Over the years, certain mantras have come to be accepted as rote by the courts as facially sufficient to justify a search.  The trick is that the claims are irrefutable, lacking any basis in objective proof and entirely dependent on the subjective testimony of the officer.  This was the way with the old dropsy cases, which courts finally got tired of hearing and started rejecting.  Every street encounter used to involve a dropsy, where the defendant would discard a package of drugs upon seeing an officer approach, thus abandoning it for search purposes while entitling the officer, based on his observation of the dropsy, to arrest.  It was a great justification, and happened almost constantly.

But it rarely happens these days.  Is it because defendants stopped dropping things?  Nope. It’s because courts decided that they had enough of the lie, and stopped accepting it at face value.  The cops just pushed the envelope too far, and it became an embarrassment.  So now they have a few different allegations in their playbook to justify their searches, so they won’t fall back on the same one every single time.  Cops learn too, you know.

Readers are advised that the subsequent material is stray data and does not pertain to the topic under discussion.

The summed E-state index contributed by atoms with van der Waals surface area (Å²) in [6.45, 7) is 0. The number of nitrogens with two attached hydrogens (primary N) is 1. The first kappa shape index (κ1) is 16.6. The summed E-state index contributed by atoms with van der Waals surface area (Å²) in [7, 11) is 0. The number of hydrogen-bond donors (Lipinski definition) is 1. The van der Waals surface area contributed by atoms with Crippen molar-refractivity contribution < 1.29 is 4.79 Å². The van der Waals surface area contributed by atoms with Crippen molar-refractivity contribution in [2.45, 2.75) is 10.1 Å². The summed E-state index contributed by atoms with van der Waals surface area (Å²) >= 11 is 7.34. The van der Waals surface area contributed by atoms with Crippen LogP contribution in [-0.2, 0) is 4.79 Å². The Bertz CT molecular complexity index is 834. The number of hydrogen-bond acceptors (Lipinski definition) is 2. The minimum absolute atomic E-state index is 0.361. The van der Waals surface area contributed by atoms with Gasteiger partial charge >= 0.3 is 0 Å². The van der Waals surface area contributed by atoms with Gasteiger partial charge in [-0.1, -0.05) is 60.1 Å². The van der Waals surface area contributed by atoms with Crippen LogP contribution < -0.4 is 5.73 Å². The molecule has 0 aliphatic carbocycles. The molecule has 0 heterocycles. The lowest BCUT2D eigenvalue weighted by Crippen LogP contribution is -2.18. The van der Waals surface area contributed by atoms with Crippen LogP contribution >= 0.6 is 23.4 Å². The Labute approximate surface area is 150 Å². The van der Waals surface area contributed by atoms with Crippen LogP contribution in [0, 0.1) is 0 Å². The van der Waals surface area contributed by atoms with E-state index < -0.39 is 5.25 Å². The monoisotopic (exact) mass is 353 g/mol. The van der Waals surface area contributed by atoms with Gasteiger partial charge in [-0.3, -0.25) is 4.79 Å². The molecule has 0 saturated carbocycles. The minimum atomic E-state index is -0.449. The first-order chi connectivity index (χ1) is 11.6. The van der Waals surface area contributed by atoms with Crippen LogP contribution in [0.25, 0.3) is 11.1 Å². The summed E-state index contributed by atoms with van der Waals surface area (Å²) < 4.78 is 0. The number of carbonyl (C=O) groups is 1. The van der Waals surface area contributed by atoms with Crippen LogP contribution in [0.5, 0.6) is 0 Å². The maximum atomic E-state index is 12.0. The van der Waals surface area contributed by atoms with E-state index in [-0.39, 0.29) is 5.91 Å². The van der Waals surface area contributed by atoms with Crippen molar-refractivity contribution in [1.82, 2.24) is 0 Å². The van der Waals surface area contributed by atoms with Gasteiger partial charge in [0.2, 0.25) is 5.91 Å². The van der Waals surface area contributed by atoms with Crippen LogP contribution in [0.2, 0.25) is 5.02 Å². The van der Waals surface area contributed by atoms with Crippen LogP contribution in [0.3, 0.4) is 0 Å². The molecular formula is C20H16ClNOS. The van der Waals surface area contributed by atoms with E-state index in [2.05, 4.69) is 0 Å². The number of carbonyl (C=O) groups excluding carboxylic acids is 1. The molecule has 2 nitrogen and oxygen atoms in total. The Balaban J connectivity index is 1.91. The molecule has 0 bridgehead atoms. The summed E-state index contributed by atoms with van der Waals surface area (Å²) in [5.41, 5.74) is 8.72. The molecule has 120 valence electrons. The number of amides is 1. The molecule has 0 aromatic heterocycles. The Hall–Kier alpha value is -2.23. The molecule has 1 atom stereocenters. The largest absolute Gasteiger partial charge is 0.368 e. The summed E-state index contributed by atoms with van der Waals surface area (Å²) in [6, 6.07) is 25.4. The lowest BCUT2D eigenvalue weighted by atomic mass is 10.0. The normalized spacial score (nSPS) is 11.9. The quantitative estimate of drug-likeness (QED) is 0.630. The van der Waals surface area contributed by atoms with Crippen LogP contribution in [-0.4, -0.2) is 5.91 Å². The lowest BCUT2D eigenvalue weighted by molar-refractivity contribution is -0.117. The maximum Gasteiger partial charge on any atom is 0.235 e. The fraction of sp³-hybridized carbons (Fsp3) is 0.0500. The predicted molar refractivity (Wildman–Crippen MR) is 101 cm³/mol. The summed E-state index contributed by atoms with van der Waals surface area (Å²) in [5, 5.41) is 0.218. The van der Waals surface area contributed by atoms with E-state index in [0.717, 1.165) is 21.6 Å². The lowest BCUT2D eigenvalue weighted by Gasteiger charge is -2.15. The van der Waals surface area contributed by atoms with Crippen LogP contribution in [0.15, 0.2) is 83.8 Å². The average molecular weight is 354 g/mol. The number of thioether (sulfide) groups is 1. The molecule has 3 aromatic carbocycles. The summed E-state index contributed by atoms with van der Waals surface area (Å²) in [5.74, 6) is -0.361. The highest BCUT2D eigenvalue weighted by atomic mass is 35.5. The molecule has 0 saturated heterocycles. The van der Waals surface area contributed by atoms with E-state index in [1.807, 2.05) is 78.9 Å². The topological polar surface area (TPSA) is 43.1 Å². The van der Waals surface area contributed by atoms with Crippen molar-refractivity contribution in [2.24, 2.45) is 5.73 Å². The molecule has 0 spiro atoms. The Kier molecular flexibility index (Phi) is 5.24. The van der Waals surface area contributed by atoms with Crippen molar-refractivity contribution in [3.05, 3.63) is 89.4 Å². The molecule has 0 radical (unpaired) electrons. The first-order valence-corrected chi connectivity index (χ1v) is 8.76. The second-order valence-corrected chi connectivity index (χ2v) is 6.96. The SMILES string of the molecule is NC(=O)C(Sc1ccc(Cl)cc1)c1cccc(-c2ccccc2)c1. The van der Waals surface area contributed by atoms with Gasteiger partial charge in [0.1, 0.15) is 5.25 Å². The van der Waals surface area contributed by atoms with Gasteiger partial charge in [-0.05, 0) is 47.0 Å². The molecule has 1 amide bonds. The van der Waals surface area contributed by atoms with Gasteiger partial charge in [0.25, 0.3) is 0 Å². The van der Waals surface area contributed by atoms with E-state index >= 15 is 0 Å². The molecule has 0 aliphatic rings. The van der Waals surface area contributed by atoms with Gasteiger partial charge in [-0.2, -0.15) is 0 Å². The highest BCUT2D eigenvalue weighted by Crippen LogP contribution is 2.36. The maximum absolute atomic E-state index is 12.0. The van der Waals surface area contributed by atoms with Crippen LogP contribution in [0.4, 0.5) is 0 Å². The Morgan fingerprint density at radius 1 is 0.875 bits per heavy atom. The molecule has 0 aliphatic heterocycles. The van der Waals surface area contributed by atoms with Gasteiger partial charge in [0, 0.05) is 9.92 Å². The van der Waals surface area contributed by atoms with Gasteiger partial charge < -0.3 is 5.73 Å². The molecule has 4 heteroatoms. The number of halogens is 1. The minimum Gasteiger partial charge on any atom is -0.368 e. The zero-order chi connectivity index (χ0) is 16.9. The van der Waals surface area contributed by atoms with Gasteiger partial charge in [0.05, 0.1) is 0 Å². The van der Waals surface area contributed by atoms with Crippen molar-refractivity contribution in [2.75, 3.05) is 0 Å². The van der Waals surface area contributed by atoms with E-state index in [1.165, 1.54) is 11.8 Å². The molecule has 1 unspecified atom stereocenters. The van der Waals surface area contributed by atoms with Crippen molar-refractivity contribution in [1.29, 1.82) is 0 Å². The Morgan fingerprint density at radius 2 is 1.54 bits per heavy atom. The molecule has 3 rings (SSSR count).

Who’s to say that the cop didn’t smell what he says he smelled?  After all, he was there and he says so.  And a cop wouldn’t lie.   After all, it’s not like the judge has any clue what the raw marijuana, packaged in heat sealed baggies within airtight tupperware containers might smell like.  So he just has to take the cop’s word for it.  And that word is “pungent.”  Or “poignant.”

9 thoughts on “Passing the Smell Test

  1. Buford Gooch

    Having partaken, in a previous life, of the evil herb, I can attest that it does have a very specific odor, and the stronger the pot, the stronger the odor. I could almost always tell good pot from mediocre by smell. And, yes, it does smell a lot like oregano, but the stronger marijuana has an overlying smell that seems unique.

  2. SHG

    One point of distinction: Fresh raw marijuana would not be the sort that would come into your hands as a purchaser/consumer.  By that point, it would have been dried and cut.  That process produces a substance with a far more malodorous scent.

  3. T.Man